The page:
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Re: [John_Lit] Mysticism vs. Evolution of high Christology

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  • John M. Noble
    ... That is a difficult question, but I don t think that a less developed Christology at the time of writing answers it. I m inclined to Mark Matson s view
    Message 1 of 5 , Feb 25, 2004
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      James McGrath wrote:

      >Only John's Gospel presents Jesus as speaking of having 'come down from
      >heaven'. Does this go back to the historical Jesus? If so, why did the
      >other Gospels not mention it?

      That is a difficult question, but I don't think
      that a 'less developed Christology at the time of
      writing' answers it. I'm inclined to Mark
      Matson's view that the variations between authors
      don't indicate a general trend. As far as GMark
      goes, he does at the very beginning describe
      Jesus as '*The* Son of God' with no apparent need
      of explanation.

      There may be a slight difference between the bold
      Christological assertions of Paul in his letters
      to the Colossians or the Philippians and John,
      but the Logos Christology seems to be there, so
      the post Pauline doctrine can't add much. In the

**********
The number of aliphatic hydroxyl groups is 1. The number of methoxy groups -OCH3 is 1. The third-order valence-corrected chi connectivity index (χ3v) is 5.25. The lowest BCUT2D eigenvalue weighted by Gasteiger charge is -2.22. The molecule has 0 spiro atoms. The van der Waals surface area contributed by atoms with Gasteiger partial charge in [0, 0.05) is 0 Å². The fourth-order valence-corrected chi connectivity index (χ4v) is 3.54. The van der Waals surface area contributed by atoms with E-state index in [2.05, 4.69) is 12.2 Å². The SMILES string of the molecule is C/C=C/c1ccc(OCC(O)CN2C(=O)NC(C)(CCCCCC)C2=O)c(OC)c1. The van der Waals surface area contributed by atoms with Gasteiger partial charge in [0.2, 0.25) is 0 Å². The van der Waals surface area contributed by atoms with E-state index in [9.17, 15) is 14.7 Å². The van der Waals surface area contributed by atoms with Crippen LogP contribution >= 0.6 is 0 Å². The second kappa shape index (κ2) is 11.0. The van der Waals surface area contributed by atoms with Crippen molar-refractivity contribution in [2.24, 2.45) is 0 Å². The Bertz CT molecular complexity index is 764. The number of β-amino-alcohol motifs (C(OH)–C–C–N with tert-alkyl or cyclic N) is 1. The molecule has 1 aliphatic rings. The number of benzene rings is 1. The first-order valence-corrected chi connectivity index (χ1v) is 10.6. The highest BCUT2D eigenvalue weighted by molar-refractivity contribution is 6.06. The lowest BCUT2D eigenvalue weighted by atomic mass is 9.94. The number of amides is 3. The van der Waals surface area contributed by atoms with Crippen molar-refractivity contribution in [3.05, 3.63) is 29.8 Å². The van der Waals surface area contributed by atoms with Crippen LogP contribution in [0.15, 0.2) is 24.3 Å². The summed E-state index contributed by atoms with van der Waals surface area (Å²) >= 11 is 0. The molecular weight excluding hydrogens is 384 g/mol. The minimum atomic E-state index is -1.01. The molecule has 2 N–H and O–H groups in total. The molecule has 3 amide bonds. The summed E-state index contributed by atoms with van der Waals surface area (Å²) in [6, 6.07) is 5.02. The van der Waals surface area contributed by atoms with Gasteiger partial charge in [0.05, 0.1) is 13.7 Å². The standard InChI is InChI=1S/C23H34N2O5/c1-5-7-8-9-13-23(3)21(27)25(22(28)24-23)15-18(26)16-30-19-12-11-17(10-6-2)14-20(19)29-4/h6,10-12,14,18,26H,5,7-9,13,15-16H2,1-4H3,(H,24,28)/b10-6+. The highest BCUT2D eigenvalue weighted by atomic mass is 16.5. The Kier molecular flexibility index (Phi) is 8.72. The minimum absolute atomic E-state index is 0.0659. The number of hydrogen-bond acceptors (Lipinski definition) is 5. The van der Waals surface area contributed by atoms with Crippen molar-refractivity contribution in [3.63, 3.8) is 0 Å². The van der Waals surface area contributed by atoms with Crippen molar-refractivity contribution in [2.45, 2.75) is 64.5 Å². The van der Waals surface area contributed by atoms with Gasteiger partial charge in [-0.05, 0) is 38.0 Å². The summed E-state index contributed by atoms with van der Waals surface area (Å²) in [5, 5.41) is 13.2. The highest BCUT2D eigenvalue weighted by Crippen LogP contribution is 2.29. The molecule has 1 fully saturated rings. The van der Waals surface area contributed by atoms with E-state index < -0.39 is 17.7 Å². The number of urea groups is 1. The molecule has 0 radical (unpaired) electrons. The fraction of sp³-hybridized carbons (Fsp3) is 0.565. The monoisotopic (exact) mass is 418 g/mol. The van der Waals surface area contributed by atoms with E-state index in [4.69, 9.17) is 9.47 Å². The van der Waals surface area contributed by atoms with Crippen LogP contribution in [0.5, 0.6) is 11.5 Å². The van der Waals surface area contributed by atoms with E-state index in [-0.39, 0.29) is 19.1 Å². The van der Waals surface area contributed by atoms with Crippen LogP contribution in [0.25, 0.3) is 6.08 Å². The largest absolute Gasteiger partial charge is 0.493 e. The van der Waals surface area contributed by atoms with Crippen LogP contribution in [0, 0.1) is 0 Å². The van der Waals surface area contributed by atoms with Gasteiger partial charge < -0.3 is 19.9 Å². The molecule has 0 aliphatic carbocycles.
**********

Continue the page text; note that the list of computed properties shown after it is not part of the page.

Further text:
entire Pauline literature, there is no trace of a
      Christological controversy. Paul never evaded a
      difficulty where purity of doctrine was
      concerned, so this question seems to have been
      firmly settled at the time of Paul's writing; it
      was not one of the controversies then. Even if
      the Logos Christology isn't in the synoptics, it
      seems to be in Paul.

      I don't believe that John is a mystic; I don't
      believe that the Johannine Jesus is a mystic.
      John's gospel becomes mystical only when Christ's
      human form is confused with His Divine Humanity.
      The leading theme 'we saw his glory' would be
      mystical / docetic if it were taken to mean that
      they perceived it directly. But I believe that
      neither John nor Paul are mystics. For both, the
      main thing is faith in a personal Mediator.
      Mysticism always seems connected with the self
      movement of man towards God, bypassing the

      > There is a famous Sufi mystic al-Hallaj who
      >reportedly said (in very Johannine fashion) 'I
      >am the truth/ultimate reality'. He was crucified
      >for this, as it happens. From a Sufi
      >perspective, however, the words were not
      >illegitimate, because they do not represent an
      >arrogant claim, but a self-emptying one, so that
      >one's own 'I' is lost in God.

      I believe that this is an example of the self
      movement of man; namely, a form of mysticism. It
      exhibits a self confident optimism (self
      emptying) so there is only an apparent lack of
      arrogance. I believe that it is the opposite of
      what John and Paul are writing about.

      All the best,

      John M. Noble
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